In 2000, Maxine moved to Snowdonia, Wales, until 2010, but returned to Abbey Road, London. Today, Maxine teaches in the Coven of the Stag King in London, which holds monthly soirées. She continues to travel, giving talks to those interested in witchcraft.[11]

References[edit]

Footnotes[edit]

  1. ^ Hutton 1999, p. 324-332.
  2. ^ a b c d Hutton 1999, p. 324.
  3. ^ a b c Sanders 2008.
  4. ^ Howard 2009, p. 208.
  5. ^ Farrar 1973.
  6. ^ Howard 2009, p. 217.
  7. ^ Sanders 2008, p. 166-169.
  8. ^ Sanders & 2008 Chapter 15.
  9. ^ A C Towner Ltd (funeral directors) handwritten entry in Volume dated 16 June '86 - 9 Nov '88.
  10. ^ Hastings Cemetery and Crematorium, Register of Cremations, Volume 19, Cremation Record 47733
  11. ^ See "Maxine Sanders Web Site Diary entry". Retrieved 2017-01-26. ,.

Sources[edit]

  • Deutch, Richard (1977). The Ecstatic Mother: Portrait of Maxine Sanders, Witch Queen. Bachman and Turner. ISBN 0-85974-048-X. 
  • Drury, Neville (2003). Magic & Witchcraft: From Shamanism to the Technopagans. Thames & Hudson Ltd. ISBN 0-500-28514-4. 
  • Farrar, Stewart (1973). What Witches Do: The modern coven revealed. Sphere Books. ISBN 0-7221-3449-5.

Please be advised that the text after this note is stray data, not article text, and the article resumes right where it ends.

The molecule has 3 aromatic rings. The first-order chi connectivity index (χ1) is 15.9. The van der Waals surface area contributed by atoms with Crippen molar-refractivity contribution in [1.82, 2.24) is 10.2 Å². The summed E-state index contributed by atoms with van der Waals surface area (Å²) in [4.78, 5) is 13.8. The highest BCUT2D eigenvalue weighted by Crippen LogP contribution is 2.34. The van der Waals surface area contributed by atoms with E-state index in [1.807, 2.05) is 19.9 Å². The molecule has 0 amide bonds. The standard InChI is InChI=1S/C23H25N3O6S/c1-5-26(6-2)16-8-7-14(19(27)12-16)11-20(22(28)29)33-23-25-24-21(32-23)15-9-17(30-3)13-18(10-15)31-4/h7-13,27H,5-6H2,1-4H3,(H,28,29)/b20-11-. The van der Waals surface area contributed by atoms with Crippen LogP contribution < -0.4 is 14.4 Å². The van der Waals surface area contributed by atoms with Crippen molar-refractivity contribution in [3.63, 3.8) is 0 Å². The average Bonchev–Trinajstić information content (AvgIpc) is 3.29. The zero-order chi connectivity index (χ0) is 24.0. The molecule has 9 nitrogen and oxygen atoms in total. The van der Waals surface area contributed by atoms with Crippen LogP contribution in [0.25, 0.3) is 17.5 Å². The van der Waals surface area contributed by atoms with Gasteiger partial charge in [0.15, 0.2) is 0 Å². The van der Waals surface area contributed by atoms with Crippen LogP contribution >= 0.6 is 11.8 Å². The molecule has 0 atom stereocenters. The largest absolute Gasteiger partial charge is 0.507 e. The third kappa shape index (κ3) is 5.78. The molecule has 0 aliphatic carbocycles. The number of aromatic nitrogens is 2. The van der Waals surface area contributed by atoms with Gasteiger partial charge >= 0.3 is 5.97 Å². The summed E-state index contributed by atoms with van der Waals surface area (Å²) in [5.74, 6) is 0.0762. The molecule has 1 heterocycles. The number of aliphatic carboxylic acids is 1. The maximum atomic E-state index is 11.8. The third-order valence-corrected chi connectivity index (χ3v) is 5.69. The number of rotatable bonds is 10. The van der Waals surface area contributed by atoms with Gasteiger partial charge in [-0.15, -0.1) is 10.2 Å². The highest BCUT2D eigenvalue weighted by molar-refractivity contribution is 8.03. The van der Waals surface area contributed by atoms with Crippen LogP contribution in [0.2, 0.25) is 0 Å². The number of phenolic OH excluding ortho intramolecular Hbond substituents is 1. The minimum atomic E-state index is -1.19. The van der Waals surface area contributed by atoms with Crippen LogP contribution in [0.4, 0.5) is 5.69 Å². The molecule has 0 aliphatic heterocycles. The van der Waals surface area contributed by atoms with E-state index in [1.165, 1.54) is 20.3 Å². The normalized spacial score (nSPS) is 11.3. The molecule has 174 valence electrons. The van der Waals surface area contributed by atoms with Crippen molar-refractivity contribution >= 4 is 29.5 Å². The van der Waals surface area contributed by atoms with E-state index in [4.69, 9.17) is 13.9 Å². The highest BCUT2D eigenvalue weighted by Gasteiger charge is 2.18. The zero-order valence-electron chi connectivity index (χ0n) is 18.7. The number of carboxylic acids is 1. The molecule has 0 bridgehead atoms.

• Howard, Michael (2009). Modern Wicca: A History from Gerald Gardner to the Present. Llewellyn. ISBN 978-0-7387-1588-9. 
  • Hutton, Ronald (1999). The Triumph of the Moon: A History of Modern Pagan Witchcraft. Oxford University Press. ISBN 0-19-285449-6. 
  • Jordan, Michael (1996). Witches: An Encyclopedia of Paganism and Magic. London: Kyle Cathie Limited. ISBN 1-85626-193-X. 
  • Kemp, Anthony (1993). Witchcraft and Paganism Today. Brockhampton Press. ISBN 1-86019-127-4. 
  • Parker, J (1993). At the Heart of Darkness. Pan. 
  • Ruickbie, Leo (2004). Witchcraft out of the Shadows: A Complete History. Robert Hale. ISBN 0-7090-7567-7. 
  • Sanders, Maxine (1976). Maxine: The Witch Queen. Wyndham Publications Ltd. ISBN 0-352-39738-1. 
  • Sanders, Maxine (2008). Firechild: The Life and Magic of Maxine Sanders "Witch Queen". Mandrake of Oxford, Ltd. ISBN 978-1-869928-97-1. 

External links[edit]